From 11:00PM PDT on Friday, July 1 until 5:00AM PDT on Saturday, July 2, the Shmoop engineering elves will be making tweaks and improvements to the site. That means Shmoop will be unavailable for use during that time. Thanks for your patience!
We have changed our privacy policy. In addition, we use cookies on our website for various purposes. By continuing on our website, you consent to our use of cookies. You can learn about our practices by reading our privacy policy.
© 2016 Shmoop University, Inc. All rights reserved.

The Red Candle

Symbolism, Imagery, Allegory

The red candle with two ends for lighting (one representing Lindo and one representing her husband) is a symbol of marriage in China, "[…] a marriage bond that was worth more than a Catholic promise not to divorce." The marriage bond can’t be broken by a divorce or by death; a widow could not remarry. If the two ends of the candle remained burning during the entire marriage night, the marriage was bond was complete. That’s why there was supposed to be a servant guarding the candle all night. But Lindo blew the candle out, asserting herself for the first time, and deciding for herself that she was not permanently married. When Lindo later revealed to her mother-in-law that the candle went out, that was another indicator to Huang Taitai that the marriage wasn’t a true one.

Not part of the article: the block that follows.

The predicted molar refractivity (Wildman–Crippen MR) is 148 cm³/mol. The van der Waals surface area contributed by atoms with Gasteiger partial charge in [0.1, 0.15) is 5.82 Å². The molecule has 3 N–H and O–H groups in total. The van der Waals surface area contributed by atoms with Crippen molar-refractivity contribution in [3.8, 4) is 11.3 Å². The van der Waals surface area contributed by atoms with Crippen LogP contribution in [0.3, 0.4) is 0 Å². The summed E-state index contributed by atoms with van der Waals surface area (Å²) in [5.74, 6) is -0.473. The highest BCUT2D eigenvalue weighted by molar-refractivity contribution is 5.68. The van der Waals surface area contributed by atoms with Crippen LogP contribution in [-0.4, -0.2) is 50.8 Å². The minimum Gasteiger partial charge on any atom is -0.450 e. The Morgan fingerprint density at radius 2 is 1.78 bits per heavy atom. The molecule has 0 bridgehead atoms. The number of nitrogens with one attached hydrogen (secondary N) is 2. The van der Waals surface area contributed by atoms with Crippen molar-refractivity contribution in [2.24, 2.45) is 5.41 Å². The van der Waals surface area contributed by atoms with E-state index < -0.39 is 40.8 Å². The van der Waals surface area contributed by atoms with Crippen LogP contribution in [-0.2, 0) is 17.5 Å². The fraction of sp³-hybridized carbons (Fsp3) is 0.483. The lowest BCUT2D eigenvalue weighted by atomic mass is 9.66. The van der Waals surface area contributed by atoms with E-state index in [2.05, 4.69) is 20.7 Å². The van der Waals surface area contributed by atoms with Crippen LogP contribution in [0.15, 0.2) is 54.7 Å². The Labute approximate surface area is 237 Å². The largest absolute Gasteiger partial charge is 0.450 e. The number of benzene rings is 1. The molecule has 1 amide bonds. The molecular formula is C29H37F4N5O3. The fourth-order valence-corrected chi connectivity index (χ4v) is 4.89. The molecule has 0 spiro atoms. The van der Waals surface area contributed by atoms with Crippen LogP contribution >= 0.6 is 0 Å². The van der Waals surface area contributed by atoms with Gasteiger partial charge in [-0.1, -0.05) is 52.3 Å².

People who Shmooped this also Shmooped...